“Berries are powerhouses of nutrients,” Johnson says, “and blueberries’ link to lowering the risk of bladder infection make them a smart food to grab during pregnancy.” Because your uterus will press on your bladder more and more throughout your pregnancy, making it difficult to empty, you’re at higher risk for this infection.
When fresh blueberries are available, sprinkle them onto yogurt or breakfast cereal, add them to pancake or muffin batter, and blend them into fruit smoothies. The rest of the year, use frozen blueberries in recipes.
You’ve always known that greens are good for you. During pregnancy, rely on dark, leafy greens such as spinach and kale. They’re excellent sources of folic acid, which prevents neural-tube defects in baby, and iron, which you’ll need because your blood volume will increase by up to 50 percent during pregnancy, according to Farrell. And without ample iron, you could become anemic.
Spinach is extremely versatile. Make salads with bagged baby spinach—a great time-saver—or substitute larger leaves for lettuce in wraps. And you can sauté fresh or frozen spinach with garlic and olive oil for a tasty side dish. Just be sure to wash all fresh spinach before serving or cooking, even if the bags say the leaves are pre-washed.
Foods to forget
Some of these foods can harm your developing baby, while others contain empty calories that can cause unnecessary weight gain.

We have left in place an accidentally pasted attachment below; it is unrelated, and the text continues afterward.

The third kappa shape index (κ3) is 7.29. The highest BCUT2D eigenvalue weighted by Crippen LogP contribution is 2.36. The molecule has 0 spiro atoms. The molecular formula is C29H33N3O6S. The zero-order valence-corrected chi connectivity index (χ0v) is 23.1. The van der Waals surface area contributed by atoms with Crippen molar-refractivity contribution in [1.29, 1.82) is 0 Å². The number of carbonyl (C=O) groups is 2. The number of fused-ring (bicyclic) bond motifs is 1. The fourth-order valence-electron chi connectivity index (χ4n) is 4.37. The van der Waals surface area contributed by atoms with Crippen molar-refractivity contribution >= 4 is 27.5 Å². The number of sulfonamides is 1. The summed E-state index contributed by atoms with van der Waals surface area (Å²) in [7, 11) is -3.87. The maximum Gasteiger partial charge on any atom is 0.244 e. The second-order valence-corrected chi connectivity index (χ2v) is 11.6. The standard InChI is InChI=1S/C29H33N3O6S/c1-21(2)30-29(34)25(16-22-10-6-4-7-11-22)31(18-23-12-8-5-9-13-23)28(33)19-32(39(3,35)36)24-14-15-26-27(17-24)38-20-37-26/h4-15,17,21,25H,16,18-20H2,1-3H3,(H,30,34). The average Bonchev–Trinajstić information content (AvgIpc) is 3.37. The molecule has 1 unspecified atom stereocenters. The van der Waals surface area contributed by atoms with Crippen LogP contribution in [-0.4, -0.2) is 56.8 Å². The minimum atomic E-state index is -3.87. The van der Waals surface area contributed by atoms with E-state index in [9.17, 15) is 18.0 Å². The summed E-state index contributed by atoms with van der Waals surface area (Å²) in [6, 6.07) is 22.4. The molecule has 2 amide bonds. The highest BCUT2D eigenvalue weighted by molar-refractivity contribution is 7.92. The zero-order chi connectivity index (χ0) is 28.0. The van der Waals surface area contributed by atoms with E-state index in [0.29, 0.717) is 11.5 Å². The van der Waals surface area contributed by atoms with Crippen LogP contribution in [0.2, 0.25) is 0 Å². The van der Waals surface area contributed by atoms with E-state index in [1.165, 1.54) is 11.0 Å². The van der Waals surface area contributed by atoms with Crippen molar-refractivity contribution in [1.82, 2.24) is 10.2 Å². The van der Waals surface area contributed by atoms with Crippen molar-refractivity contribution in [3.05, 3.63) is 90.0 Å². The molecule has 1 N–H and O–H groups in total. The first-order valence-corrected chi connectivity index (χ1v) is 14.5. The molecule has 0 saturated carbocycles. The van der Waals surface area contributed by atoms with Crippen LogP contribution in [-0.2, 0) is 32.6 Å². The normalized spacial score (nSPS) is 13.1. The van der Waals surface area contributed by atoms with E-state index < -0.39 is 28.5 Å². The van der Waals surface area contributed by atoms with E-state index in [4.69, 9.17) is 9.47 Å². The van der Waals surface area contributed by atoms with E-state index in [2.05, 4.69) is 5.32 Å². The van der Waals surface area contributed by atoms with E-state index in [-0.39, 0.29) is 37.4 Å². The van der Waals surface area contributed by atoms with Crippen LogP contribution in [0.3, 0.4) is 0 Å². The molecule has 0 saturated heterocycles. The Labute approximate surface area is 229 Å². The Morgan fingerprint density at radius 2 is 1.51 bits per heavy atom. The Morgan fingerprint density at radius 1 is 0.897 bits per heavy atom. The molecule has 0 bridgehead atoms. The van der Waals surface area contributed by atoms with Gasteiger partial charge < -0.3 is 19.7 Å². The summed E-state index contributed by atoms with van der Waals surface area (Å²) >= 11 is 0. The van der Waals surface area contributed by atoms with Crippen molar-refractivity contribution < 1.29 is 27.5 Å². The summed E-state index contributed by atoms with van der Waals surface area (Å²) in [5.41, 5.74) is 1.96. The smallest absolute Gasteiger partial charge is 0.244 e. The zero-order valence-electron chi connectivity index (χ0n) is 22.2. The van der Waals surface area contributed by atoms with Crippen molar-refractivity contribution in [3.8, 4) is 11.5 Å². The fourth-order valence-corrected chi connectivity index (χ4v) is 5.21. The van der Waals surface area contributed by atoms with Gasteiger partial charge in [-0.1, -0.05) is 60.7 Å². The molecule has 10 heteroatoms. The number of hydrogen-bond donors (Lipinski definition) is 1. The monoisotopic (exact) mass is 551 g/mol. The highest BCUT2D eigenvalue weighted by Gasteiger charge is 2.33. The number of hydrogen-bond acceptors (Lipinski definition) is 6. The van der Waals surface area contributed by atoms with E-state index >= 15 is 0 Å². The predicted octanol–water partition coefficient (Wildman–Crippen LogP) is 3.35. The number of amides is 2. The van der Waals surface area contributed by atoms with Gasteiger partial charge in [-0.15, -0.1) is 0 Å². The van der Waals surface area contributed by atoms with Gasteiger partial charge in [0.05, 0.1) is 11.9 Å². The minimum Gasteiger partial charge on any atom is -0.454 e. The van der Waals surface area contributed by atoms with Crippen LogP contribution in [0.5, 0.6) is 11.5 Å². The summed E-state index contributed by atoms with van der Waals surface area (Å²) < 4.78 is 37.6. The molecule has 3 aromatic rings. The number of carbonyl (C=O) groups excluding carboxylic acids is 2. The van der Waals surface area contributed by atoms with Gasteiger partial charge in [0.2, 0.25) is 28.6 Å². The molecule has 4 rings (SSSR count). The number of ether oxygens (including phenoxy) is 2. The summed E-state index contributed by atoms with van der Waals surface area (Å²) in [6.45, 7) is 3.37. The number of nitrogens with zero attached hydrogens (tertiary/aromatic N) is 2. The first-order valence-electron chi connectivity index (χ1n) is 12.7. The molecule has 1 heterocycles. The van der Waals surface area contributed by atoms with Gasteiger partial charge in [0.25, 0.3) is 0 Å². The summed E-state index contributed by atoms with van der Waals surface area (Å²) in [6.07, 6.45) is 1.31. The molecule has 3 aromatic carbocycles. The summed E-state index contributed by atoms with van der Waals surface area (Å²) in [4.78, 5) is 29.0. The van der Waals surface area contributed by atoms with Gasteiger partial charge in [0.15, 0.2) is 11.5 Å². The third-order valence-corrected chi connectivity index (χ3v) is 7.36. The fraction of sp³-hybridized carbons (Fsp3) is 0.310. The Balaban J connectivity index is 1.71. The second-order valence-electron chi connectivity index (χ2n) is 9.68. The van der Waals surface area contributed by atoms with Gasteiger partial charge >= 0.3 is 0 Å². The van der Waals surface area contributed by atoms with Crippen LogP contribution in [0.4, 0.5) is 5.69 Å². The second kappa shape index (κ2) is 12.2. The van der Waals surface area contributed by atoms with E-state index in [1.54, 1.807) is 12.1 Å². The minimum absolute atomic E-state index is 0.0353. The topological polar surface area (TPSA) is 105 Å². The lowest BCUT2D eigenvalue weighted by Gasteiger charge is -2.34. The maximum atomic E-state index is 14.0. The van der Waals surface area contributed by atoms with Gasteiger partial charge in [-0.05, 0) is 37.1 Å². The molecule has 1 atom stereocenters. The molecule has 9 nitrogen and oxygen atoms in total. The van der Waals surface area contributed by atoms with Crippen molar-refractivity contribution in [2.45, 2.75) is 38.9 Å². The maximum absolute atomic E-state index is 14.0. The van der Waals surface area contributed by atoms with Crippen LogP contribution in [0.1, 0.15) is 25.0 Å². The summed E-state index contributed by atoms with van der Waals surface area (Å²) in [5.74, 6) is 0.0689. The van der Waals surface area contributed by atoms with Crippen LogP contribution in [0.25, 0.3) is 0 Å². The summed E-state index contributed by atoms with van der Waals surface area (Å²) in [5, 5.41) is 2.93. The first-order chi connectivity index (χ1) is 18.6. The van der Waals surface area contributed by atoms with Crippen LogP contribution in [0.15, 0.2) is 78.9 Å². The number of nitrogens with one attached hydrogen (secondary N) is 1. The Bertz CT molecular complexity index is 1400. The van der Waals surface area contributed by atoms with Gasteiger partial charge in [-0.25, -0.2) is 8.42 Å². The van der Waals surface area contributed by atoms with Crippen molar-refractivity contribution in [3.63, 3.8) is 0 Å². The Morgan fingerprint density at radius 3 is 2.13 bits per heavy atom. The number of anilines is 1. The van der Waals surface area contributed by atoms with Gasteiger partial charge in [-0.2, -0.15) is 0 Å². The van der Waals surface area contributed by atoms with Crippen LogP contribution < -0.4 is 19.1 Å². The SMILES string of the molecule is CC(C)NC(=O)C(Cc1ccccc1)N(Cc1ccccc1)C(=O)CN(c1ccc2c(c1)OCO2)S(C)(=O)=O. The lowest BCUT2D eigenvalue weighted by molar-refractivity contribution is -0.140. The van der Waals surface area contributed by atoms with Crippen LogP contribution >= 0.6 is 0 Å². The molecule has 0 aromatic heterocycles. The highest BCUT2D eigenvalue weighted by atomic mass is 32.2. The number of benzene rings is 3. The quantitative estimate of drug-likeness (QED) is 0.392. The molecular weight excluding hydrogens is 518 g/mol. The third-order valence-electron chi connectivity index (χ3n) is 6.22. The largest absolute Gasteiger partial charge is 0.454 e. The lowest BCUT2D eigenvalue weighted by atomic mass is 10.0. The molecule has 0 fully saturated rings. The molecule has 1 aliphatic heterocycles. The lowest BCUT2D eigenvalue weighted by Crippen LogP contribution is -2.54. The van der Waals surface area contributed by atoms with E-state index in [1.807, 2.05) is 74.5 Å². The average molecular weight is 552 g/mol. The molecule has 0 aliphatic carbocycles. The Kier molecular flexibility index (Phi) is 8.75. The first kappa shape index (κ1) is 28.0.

- Whole milk: You need calcium, not extra fat and calories. “Go for skim milk,” Johnson says. “It’s got all the nutrition of whole milk but fewer calories and no fat.”
- Swordfish: The Food and Drug Administration recommends that all pregnant women avoid fish that could be high in mercury—namely swordfish, shark, and king mackerel—because mercury can damage the baby’s developing nervous system.
- Sports drinks: You may feel sluggish, but don’t seek energy drinks for a boost. Pregnant women don’t need electrolytes, caffeine, or sugar—and some drinks contain vitamins, herbs, and stimulants that could have unknown effects on the baby. “If your body is tired, it needs sleep,” Johnson says. Get enough rest and hydrate with water.
- Candy: Satisfy your sweet tooth occasionally, but don’t make a daily habit of snacking on sugary treats. “Candy takes the place of that third fruit serving for some women,” Farrell says. “Eat the good stuff first, then indulge.”
- Bologna: Two good reasons to shun this lunch meat: You’ll avoid passing carcinogenic nitrates to your baby, and you won’t risk getting listeria. “Unlike other food poisonings, which don’t affect the baby,” Ricciotti says, “listeria can cause miscarriage and early labor.” Listeria, a bacteria, is also the reason for the ban on unpasteurized soft cheeses.
- Fried foods: Greasy, fatty foods are full of empty calories, and they can cause nausea and indigestion. “Digestive transit time is slower when you’re pregnant, so fried foods sit heavier on the stomach,” Phelan says.